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South Africa's Finance Minister Malusi Gigaba speaks at the World Economic Forum on Africa 2017 meeting in Durban, South Africa, May 4, 2017. REUTERS/Rogan Ward(reuters_tickers)
By Olivia Kumwenda-Mtambo
JOHANNESBURG (Reuters) - South Africa's finance minister has sought to allay investor fears over his pledge of "radical economic transformation", toning down the rhetoric just over a month into the job to talk more of "inclusive growth".
Malusi Gigaba, appointed after President Jacob Zuma sacked his predecessor Pravin Gordhan in a move that rattled markets, has backed Zuma's aim of redistributing wealth to poor blacks.
While investors want the ruling African National Congress (ANC) to explain what is meant by radical transformation, Gigaba has in recent speeches used language that appears aimed to calm nerves, without specifying any concrete policies.
Gigaba dismissed calls from one adviser to nationalise banks and mines and he told parliament's finance committee on Tuesday the objective was to help poor blacks, whether the transformation was "called accelerated growth, radical economic transformation or inclusive growth".
"His view is that investors in business should not be fearful when they hear the word radical and think that it means there is going to be some irresponsible approach to government programmes," Gigaba's spokesman, Mayihlome Tshwete, said.
"And on the other side those who hear inclusive growth should not feel that it's a business term that doesn't relate to the masses of the people."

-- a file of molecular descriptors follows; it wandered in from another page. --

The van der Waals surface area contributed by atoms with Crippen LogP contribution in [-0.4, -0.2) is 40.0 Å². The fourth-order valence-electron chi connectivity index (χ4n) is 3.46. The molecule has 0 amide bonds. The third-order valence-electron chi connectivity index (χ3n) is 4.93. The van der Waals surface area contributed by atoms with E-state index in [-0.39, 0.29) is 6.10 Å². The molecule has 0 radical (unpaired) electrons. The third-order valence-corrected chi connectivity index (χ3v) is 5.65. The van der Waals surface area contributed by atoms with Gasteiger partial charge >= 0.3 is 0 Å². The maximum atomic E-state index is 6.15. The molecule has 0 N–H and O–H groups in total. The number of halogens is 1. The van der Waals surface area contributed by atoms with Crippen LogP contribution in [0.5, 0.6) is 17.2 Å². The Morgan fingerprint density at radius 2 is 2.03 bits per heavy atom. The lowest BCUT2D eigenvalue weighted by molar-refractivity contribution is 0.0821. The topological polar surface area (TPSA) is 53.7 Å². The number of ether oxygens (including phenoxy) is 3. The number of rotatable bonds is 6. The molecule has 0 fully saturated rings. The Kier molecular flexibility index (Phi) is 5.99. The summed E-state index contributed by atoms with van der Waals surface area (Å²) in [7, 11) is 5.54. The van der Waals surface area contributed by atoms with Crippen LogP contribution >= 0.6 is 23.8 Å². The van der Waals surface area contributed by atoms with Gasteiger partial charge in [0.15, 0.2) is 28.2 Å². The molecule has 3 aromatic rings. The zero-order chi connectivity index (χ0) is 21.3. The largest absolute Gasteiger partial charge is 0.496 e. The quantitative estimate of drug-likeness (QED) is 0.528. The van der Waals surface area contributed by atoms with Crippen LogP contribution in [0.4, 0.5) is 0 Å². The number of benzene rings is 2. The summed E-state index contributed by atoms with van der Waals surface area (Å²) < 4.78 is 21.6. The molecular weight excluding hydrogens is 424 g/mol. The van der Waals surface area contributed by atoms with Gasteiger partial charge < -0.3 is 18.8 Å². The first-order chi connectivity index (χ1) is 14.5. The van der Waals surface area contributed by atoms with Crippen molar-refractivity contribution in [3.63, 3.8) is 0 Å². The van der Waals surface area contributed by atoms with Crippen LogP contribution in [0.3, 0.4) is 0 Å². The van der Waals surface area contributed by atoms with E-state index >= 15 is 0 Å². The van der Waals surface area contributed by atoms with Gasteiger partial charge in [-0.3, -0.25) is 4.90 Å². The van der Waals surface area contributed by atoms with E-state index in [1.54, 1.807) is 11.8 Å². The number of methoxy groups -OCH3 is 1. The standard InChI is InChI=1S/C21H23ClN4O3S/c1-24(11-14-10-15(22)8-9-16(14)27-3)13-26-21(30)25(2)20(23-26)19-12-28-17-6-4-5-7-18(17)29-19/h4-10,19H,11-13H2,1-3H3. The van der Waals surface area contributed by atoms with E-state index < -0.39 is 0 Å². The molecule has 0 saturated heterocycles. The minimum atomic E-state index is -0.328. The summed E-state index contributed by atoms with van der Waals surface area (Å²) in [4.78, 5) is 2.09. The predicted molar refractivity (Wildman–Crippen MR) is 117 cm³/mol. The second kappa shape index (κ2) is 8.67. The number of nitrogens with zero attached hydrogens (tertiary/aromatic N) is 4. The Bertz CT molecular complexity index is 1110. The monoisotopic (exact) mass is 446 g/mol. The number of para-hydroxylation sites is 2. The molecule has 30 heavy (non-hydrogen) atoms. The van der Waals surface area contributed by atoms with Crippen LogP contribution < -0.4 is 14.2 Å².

BNP Paribas Securities South Africa economist Jeffrey Schultz noted the change in rhetoric.
"He is trying to calm fears...that it doesn't necessary mean there is going to be far-reaching changes in the way fiscal policy is conducted," Schultz said.
"Radical economic transformation sounds so alarming to the investment community and the term inclusive growth seems on the face of it a little bit more palatable."
South Africa's credit rating was cut to "junk" after Zuma sacked Gordhan. Lower ratings typically make it more expensive to borrow and risk deterring the foreign investors on whom South Africa relies to finance its big budget deficits.
In a country where unemployment is 26.5 percent, hundreds of people in townships protested this week over housing and jobs, piling pressure on Zuma who has faced calls to step down since the reshuffle.
Some analysts said talk of "transformation" was meant to appease ANC supporters after the party lost key cities - including the capital Pretoria and economic hub Johannesburg - at local elections last year.
"I think that it is the rhetoric of desperation when you have a hollow buzz phrase like that without any substantive detail," said Martyn Davies of Deloitte.
But a cabinet minister said transformation was at the heart of the ANC's policies.
Minister in the Presidency Jeff Radebe told reporters on Tuesday that "radical socio-economic transformation is not an invention of 2017. This matter arose in 2012 at the ruling party conference...and is in the national development plan."
(Additional reporting by Mfuneko Toyana and Joe Brock; Editing by James Macharia and Robin Pomeroy)